Home News Chinese Banks Lose a Mortgage Safety Net as Developers Slide Into Distress

Chinese Banks Lose a Mortgage Safety Net as Developers Slide Into Distress

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China is increasingly looking to banks to boost mortgage lending and boost a stagnant housing market. But there is a problem. Lenders are plagued with many mortgages that are at high risk of not being repaid during boom times.

Chinese property developers have created at least $300 billion in mortgage guarantees for pre-sold, partially constructed apartments in the past few years, according to regulatory filings. The real estate company has promised to cover interest and principal payments to the homebuyer’s bank if the borrower defaults before the apartment is completed and handed over.

What was seen as an invincible proposition now it’s a drag About Chinese banks. Dozens of real estate companies are in financial trouble, and mortgage guarantees are far from a sure thing. .

Mortgage originations in China dropped sharply this year. According to official Wind data, Chinese households took out $249 billion worth of medium- and long-term loans from January to July, down 55% from the same period last year. Mortgages make up the majority of such loans.

New home sales by China’s top 100 developers have fallen for the 14th straight month. It has fallen 47% in the first eight months of 2022, according to the China Real Estate Information Corporation, which provides industry data.

In August, China’s bank cut its mortgage benchmark lending rate by 0.15 percentage points to 4.3%, making it cheaper for homebuyers to take out loans.China was the second 5 year loan prime rate Cut this year.

Many developers struggle with liquidity issues and don’t have enough money to complete their real estate projects. Over the summer, a homebuyer who was dissatisfied with his more than 300 housing developments in cities across China stop paying mortgage If their apartment was not completed and handed over on time.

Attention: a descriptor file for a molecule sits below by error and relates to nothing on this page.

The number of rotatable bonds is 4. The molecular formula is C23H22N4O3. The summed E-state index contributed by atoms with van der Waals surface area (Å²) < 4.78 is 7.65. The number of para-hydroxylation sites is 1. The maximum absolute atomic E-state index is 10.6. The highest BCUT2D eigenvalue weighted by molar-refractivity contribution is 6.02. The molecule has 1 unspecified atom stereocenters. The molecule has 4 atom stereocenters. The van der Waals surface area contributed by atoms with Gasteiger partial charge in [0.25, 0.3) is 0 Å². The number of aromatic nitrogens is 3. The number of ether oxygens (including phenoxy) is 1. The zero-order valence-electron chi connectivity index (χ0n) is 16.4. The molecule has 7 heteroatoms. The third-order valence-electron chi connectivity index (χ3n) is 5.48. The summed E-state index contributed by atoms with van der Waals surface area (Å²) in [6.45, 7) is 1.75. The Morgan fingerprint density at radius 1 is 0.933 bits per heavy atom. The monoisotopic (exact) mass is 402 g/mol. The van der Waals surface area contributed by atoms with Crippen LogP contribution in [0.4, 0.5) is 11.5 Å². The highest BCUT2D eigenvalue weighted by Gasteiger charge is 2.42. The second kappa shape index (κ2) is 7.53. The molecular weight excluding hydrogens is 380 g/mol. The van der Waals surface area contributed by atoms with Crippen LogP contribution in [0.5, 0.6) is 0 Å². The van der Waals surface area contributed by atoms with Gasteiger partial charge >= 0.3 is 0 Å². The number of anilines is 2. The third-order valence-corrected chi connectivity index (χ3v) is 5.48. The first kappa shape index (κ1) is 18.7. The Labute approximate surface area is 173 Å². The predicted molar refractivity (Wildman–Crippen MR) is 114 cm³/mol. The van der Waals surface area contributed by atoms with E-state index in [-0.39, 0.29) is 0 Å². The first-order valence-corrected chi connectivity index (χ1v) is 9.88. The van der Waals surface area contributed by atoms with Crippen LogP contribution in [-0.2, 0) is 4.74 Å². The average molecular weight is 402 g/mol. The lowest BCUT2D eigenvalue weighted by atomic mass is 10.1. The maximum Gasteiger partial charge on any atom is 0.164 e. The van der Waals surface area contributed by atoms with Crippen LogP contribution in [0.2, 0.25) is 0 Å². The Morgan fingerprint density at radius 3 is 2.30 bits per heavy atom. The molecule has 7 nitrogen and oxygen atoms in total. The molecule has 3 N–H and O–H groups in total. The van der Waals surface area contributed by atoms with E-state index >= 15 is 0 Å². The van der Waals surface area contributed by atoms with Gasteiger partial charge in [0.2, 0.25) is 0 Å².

When a homebuyer defaults on a loan on an unfinished property, the developer who insured those mortgages is responsible for repaying the lender any unpaid interest and penalties on top of the outstanding mortgage.

“Banks are likely to be bigger creditors to developers than they were before,” analysts at debt research firm Creditsights said in a report in July.

China’s banks remain willing to extend mortgages, but homebuyers’ demand is weak and lenders are reluctant to take out loans from troubled developers, said Xujing Cheng, head of research at Jefferies’ China Financial Institutions Group. They say they don’t want to accept the warranty. “If developers are already in default on their public debt, they don’t have the funds to meet their guarantees,” she said.

About 80% of new home sales in the country over the last decade were partially built homes that developers promised to deliver in one to three years. The buyer typically pays his 30% of the purchase price of the property as a down payment and borrows the remaining 70% to start making mortgage payments immediately.

Chinese banks recently lowered the benchmark lending rate for home loans to 4.3%, making it cheaper for homebuyers to take out loans.


Tingshu Wang/Reuters

Money from the down payment and mortgage was put into an escrow account that was supposed to pay for the construction of the building. This is made possible by the local government issuing pre-sale permits for projects that are only 25% of their planned construction completed.

Since the mortgages were initially not secured by the completed home, the Chinese developer provided a guarantee to the bank that would cover the interest and principal of the loan if the individual borrower defaulted while the building was in progress. I said I would pay. Many real estate firms describe this as industry practice in their regulatory filings, saying they are unlikely to incur any real financial obligations.

Once the home was completed and title transferred to the buyer, the warranty ended and the mortgage was secured by the completed home.

“The deal has been a long-standing problem simply because real estate is generally a good business and produces good returns for everyone,” said Rosealea Yao, senior analyst at Gavekal Dragonomics in Beijing. I couldn’t,” he said. “The bank facilitated the deal by not only providing loans to the homebuyers, but also by pre-funding the developers,” she added.

However, the lax enforcement of regulations on escrow accounts in China allowed Chinese developers to withdraw cash before the building was completed and use the funds to fund other activities.

Zou Linhua, a real estate researcher at the Chinese Academy of Social Sciences, said in an online post in July that homebuyers now risk not completing their apartments. In essence, the financing arrangement allowed developers to get free funding from homebuyers, he added.

There is a real risk that some housing developments will remain unfinished as the industry downturn has left some developers severely short on cash. In a worst-case scenario, about 50% of distressed developer projects could be stopped or delayed, and about 6.4% of China’s mortgage loans, equivalent to about $348 billion of loans, would be at risk of default. likely, S&P Global Ratings estimated in July. report.

S&P Director and Real Estate Analyst Edward Chan said:

write destination Rebecca Fenn [email protected]

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